The Answer to Three Puzzles

Published July 23, 1999

LBMC Report

Liberal Democrats, Congressional Republicans, and Alan Greenspan often disagree with one another. But they have one thing in common; all have been puzzled by the behavior of the U.S. labor market.

Liberals who had predicted the failure of welfare reform were surprised by its success. Republicans who watched the economy behave worse than they expected under President Bush, found it better than they expected under President Clinton. Federal Reserve Chairman Greenspan has been surprised that unemployment could fall further than he used to say was possible without an upturn in “core” inflation.

There is an obvious connection, but no one has yet drawn ii: an expansion of welfare under President Bush raised the so-called “natural” rate of unemployment and lowered national output; but welfare reform agreed to by Congressional Republicans and President Clinton in 1996 has lowered unemployment and raised national output. I stated this thesis in 1993 and 1994, before welfare reform was enacted. Now the evidence is available to prove it.

The Liberal Democrats’ Puzzle

Liberal Democrats had opposed welfare reform and predicted its failure, saying that those denied welfare benefits would be unable to find jobs. Yet welfare reform has been a resounding success: the welfare caseload has dropped nearly in half, and most of the able-bodied former welfare recipients now have jobs. (Nationwide welfare reform was enacted in August 1996, but experiments had begun a few years earlier in many stales under Federal waivers.)

The liberals’ after-the-fact conclusion: it was simply lucky that welfare reform coincided with a good economy. But this doesn’t wash. In its February 1999 Economic Report to the President, the Council of Economic Advisers agreed that “today’s strong labor market is… easing the implementation of the 1996 welfare reform act.” However, the CEA Report goes on to say that “the improvement in the labor market can explain an 8.3 percent drop in welfare caseloads. Given that the national welfare caseload actually fell by 42.3 percent during this period [1994 to 1998], it appears that improved labor market conditions were responsible for roughly one-fifth of that decline” (p. 119).

The puzzle for the liberals, then, is this: why was welfare reform about five times as successful as even its lukewarm advocates had expected?

The GOP Puzzle

The puzzle for Republicans is why the economy performed so much more poorly than they expected under President Bush, but so much better than they expected under President Clinton. Mr. Clinton, of course, always had the advantage of business-cycle timing over Mr. Bush. President Bush inherited an economy with rising inflation, to which the Federal Reserve responded by raising interest rates, leading to the 1990 recession. Yet economic recovery began in the second quarter of 1991, a year and a half before, the 1992 Presidential election in which Mr. Bush was defeated. The unemployment rate, breaking with precedent, continued to rise for more than a year after national output began to bounce back, and was substantially higher on Election Day 1992 (7.3%) than when the recovery began (6.8%). Subsequently, the Republicans have observed the Clinton Administration enjoying not only a business cycle upswing, but one in which the unemployment rate fell to its lowest level in nearly 30 years, while inflation continued to decline.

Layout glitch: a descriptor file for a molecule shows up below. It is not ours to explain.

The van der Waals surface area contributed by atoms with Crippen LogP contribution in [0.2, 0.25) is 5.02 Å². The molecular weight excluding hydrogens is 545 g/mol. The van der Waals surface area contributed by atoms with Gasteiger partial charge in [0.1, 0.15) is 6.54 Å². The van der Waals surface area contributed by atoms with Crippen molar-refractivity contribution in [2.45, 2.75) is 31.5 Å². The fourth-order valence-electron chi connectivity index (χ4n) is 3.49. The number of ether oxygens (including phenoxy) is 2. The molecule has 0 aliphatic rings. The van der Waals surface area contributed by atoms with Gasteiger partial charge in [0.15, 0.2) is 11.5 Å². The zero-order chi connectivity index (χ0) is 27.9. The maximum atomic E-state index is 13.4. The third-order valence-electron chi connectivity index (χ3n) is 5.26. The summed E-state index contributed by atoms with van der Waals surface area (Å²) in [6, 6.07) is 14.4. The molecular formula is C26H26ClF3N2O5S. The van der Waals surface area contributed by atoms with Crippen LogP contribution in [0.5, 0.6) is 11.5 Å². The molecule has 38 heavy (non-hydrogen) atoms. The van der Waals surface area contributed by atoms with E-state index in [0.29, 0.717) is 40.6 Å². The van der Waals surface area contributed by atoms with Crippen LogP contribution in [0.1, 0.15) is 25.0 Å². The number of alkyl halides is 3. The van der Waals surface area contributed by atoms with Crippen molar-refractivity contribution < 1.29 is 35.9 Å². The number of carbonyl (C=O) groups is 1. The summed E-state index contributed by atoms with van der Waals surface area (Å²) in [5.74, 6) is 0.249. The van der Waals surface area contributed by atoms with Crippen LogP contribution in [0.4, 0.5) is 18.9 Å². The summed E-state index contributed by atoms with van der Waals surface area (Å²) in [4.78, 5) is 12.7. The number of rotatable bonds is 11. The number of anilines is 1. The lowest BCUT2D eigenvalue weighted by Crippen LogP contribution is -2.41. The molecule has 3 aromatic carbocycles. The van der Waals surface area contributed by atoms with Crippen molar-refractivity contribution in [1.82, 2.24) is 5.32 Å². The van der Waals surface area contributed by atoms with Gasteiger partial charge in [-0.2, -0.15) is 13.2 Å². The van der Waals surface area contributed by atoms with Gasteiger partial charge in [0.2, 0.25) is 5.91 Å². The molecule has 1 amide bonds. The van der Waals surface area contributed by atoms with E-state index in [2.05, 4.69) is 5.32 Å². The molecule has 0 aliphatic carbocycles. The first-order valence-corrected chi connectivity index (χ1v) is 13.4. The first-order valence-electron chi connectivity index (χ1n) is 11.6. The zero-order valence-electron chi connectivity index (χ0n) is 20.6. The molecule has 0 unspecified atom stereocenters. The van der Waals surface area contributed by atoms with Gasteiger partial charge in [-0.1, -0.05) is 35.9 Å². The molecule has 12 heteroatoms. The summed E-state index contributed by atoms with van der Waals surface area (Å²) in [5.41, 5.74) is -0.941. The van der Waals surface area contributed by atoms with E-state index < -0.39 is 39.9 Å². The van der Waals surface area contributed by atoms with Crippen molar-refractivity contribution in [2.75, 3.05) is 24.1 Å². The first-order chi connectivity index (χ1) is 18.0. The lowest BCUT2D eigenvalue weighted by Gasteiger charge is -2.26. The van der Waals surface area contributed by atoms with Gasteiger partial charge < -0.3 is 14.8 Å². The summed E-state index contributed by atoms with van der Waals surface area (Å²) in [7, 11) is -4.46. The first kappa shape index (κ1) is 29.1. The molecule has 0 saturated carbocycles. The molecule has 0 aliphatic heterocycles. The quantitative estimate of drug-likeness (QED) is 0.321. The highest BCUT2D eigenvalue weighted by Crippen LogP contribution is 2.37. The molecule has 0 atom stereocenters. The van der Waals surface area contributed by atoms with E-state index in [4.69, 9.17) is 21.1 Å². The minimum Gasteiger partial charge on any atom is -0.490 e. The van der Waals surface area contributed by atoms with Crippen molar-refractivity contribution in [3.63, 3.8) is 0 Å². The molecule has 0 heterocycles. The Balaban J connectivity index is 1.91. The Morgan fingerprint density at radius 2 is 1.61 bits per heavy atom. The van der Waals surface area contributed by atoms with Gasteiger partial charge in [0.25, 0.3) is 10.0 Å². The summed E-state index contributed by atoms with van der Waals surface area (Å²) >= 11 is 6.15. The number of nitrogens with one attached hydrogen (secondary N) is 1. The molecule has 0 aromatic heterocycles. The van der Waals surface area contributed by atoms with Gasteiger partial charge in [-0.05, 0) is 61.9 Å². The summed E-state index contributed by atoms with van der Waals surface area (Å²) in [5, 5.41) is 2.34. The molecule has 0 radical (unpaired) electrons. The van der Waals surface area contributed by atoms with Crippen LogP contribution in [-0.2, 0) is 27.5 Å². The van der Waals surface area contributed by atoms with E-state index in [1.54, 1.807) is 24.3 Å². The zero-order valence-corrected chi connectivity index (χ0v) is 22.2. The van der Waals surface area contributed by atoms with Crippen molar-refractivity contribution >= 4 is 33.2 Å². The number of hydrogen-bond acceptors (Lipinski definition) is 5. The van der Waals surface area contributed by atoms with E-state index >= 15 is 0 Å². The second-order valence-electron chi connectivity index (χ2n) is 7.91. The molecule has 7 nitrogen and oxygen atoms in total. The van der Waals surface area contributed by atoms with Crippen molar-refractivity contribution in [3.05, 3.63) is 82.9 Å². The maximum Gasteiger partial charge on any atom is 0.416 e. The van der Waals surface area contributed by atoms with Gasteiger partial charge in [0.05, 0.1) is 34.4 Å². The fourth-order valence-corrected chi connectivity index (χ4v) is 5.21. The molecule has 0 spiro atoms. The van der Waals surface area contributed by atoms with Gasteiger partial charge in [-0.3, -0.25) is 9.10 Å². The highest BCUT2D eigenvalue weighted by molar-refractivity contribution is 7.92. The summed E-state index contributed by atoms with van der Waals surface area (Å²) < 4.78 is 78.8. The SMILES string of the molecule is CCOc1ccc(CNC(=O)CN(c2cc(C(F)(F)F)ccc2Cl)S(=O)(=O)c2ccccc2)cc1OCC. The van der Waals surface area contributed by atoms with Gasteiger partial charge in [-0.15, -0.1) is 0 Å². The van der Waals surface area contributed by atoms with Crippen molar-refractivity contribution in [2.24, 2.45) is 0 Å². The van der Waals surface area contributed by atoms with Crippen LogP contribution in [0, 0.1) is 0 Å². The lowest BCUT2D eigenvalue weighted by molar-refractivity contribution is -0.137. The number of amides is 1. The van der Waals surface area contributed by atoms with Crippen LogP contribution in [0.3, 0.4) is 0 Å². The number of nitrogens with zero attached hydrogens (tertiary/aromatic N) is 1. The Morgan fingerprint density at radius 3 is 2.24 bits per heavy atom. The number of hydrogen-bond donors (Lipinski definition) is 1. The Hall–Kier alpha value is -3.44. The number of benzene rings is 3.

Alan Greenspan’s Puzzle

This leads us to Alan Greenspan’s puzzle. During Greenspan’s July 22 semiannual Humphrey-Hawkins testimony to the House Banking Committee, Rep. Melvin Watt (D-NC) reminded him: “the first time you gave this report and I was on this committee, I was kind of shocked to hear you say that you thought, as I recall, that if unemployment fell below 5, 5-1/2 percent, that was going to be dangerous.”

Greenspan had received similar questions on June 17 from members of the Joint Economic Committee, who questioned him about his views of the Non-Accelerating Inflation Rate of Unemployment, or NAIRU. Rep. Thomas Ewing (R-IL) noted, “It’s interesting for me to hear that you seem to believe these old units of measurement are no longer as valid as I seem to recollect hearing in the past.”

Greenspan conceded June 17 that “many of the empirical regularities…on which policymakers rely have been markedly altered. The Federal Reserve has thus been pressed to continuously update our understanding of how the newer forces are developing.”

In earlier years, Greenspan had been solidly within the economic mainstream. In fact, the Congressional Budget Office still estimates that NAIRU is equal to 5.6%. Thus at 4.2% the unemployment rate ought to be far below the level at which “core” inflation should be accelerating. In fact, the unemployment rate fell below 5.6% three years ago, in June of 1996 — yet the “core” inflation rate continued what is now a 9-year decline.